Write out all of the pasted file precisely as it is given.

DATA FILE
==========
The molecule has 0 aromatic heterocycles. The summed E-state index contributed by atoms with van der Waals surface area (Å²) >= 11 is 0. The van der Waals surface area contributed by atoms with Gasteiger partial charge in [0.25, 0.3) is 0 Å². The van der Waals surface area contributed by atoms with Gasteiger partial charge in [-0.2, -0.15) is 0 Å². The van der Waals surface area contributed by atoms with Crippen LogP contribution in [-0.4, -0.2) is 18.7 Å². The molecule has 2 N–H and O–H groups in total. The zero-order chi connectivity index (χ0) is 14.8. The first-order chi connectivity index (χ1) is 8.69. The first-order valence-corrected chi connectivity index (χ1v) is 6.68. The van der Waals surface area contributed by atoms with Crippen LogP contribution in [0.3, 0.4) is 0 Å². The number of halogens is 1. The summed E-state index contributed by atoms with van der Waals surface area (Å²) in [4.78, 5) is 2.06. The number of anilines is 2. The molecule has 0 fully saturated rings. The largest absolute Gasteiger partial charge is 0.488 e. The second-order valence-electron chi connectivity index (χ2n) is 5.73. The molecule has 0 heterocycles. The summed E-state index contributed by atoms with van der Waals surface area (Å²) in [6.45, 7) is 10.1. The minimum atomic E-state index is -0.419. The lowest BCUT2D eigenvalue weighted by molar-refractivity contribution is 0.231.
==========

The molecule has 0 aromatic heterocycles. The summed E-state index contributed by atoms with van der Waals surface area (Å²) >= 11 is 0. The van der Waals surface area contributed by atoms with Gasteiger partial charge in [0.25, 0.3) is 0 Å². The van der Waals surface area contributed by atoms with Gasteiger partial charge in [-0.2, -0.15) is 0 Å². The van der Waals surface area contributed by atoms with Crippen LogP contribution in [-0.4, -0.2) is 18.7 Å². The molecule has 2 N–H and O–H groups in total. The zero-order chi connectivity index (χ0) is 14.8. The first-order chi connectivity index (χ1) is 8.69. The first-order valence-corrected chi connectivity index (χ1v) is 6.68. The van der Waals surface area contributed by atoms with Crippen LogP contribution in [0.3, 0.4) is 0 Å². The number of halogens is 1. The summed E-state index contributed by atoms with van der Waals surface area (Å²) in [4.78, 5) is 2.06. The number of anilines is 2. The molecule has 0 fully saturated rings. The largest absolute Gasteiger partial charge is 0.488 e. The second-order valence-electron chi connectivity index (χ2n) is 5.73. The molecule has 0 heterocycles. The summed E-state index contributed by atoms with van der Waals surface area (Å²) in [6.45, 7) is 10.1. The minimum atomic E-state index is -0.419. The lowest BCUT2D eigenvalue weighted by molar-refractivity contribution is 0.231.